Bill Small: A lifetime of commitment to UNC public health (Fall, 2010)
November 29, 2010
Nearly 40 years ago, William T. Small Jr., MSPH , was a recent alumnus of the UNC master’s program in environmental sciences and engineering. He was working for the North Carolina State Board of Health when an exciting career opportunity arose.
Black students in the UNC public health school were expressing concerns about the lack of diversity in the classroom, and Dean Fred Mayes wanted to find a full-time minority recruiter who could help increase minority student enrollment. It was Small, a native of Wilmington, N.C., who proved to be a perfect fit for the job.
Within a year of his taking the position, the number of minority students increased from 20 to 49.
During the 28 years in which Small served the School in various capacities, he received numerous service awards, including eight from the School’s Minority Student Caucus, whose activities he championed. Upon Small’s retirement in 1999 as associate dean and senior adviser for multicultural affairs, Dean William Roper named the Caucus’ Keynote Lecture in his honor.
Small has never stopped believing in and working for public health initiatives, diversity and educational opportunities for minority students at UNC . To that end, he and his wife recently have endowed The William Thomas Small Jr. and Rosa Williamson Small Scholarship.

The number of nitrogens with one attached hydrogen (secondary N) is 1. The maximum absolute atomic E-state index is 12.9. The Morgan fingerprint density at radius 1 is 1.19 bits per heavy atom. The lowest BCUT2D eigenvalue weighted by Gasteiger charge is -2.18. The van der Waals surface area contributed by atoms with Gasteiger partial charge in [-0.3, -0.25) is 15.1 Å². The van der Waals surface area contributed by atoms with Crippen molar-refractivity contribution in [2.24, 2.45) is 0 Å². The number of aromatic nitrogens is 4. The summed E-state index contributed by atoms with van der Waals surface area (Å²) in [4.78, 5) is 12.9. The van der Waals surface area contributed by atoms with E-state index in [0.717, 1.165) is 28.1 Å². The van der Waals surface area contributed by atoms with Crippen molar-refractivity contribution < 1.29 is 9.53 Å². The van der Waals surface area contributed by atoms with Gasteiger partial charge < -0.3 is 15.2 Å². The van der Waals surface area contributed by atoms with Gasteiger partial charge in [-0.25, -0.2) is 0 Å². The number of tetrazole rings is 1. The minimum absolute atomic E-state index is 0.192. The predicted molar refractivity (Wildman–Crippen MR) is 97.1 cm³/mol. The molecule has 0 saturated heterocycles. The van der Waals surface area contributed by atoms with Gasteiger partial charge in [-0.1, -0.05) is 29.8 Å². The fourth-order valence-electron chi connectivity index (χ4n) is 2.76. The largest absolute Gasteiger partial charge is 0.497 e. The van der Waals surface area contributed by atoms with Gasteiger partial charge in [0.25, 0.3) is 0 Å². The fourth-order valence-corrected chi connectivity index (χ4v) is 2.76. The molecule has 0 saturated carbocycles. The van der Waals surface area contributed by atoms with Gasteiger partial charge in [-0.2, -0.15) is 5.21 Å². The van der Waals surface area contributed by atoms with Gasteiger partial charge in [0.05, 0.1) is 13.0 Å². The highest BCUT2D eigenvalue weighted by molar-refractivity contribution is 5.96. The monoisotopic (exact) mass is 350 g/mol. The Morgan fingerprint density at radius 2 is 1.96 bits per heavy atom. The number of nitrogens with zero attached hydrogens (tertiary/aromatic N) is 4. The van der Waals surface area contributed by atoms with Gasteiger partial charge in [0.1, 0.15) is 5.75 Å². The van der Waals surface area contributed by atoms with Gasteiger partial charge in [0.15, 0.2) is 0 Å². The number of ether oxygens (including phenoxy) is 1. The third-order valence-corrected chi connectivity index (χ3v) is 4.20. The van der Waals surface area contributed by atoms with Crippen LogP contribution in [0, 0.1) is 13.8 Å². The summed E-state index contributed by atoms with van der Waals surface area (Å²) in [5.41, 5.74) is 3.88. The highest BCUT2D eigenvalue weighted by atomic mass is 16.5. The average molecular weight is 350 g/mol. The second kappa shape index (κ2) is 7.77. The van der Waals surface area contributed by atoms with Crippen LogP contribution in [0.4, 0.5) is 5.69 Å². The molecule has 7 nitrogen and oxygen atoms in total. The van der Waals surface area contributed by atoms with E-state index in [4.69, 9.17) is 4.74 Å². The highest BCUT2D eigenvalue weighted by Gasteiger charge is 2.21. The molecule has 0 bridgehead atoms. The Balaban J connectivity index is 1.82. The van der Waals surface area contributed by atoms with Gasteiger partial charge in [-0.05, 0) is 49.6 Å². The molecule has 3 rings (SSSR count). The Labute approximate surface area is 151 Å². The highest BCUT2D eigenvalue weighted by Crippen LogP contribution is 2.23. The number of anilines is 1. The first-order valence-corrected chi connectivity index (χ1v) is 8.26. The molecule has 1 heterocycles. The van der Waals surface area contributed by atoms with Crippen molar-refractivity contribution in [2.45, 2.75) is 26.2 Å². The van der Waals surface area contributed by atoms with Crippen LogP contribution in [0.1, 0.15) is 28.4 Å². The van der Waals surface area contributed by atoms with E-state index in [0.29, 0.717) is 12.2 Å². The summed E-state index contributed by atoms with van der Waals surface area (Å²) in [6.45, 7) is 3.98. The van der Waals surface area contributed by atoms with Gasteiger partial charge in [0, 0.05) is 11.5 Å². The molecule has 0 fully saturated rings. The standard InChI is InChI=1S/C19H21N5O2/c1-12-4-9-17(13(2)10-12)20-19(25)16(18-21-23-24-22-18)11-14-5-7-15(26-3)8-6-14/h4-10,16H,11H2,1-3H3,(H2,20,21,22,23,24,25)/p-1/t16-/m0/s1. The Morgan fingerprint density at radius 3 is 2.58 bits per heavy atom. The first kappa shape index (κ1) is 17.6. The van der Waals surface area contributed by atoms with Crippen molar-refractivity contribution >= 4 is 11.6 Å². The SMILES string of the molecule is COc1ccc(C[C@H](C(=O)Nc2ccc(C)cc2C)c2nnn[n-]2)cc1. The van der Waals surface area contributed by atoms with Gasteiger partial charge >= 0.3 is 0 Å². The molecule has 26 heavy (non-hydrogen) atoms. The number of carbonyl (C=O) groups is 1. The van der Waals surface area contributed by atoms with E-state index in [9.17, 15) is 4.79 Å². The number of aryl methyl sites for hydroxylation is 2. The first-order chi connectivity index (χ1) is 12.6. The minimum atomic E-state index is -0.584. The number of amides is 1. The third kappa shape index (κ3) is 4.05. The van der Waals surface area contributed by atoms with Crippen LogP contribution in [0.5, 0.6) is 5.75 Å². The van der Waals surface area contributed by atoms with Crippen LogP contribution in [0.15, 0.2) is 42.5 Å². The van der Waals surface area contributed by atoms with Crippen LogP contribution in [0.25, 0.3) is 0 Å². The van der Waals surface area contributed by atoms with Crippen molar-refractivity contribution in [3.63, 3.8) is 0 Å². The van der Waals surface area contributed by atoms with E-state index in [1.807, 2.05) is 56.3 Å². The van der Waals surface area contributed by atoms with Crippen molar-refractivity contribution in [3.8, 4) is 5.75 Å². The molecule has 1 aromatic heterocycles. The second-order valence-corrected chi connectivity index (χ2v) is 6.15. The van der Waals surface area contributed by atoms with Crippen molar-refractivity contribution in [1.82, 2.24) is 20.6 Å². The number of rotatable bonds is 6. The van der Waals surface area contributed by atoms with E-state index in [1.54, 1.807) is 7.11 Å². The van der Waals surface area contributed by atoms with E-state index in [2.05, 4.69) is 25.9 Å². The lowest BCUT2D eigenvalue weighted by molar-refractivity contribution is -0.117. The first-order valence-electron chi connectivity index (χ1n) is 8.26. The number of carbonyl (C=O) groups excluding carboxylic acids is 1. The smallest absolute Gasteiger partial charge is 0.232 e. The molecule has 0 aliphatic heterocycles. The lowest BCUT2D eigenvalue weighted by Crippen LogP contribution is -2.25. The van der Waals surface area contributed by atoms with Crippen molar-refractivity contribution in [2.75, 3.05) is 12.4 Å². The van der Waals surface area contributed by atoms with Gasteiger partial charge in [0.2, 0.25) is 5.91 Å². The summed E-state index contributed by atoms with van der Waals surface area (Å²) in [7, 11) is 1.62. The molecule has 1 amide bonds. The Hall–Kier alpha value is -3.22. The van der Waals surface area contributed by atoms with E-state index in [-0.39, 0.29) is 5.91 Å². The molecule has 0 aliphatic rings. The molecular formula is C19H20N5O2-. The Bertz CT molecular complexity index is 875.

“We are excited about the potential benefits of this effort and encourage others of like enthusiasm to join with us in continued support of diversity-enhancing initiatives at UNC Gillings School of Global Public Health.”
- Bill and Rosa Small
Small doubts his career experiences would have been as fulfilling had it not been for financial assistance he received as a graduate student at the School more than 40 years ago.
“Rosa and I are pleased to share in efforts to expand scholarship support and increase student diversity in the UNC Gillings School of Global Public Health,” Small says. “We recognize the importance of instituting a strong financial base as vital to the School’s program to attract and train talented minority students. Moreover, a solid, well-defined student financial assistance program is crucial to the School’s ability to compete for the best and brightest students.”
- Linda Kastleman
Carolina Public Health is a publication of the University of North Carolina at Chapel Hill Gillings School of Global Public Health. To view previous issues, please visit www.sph.unc.edu/cph.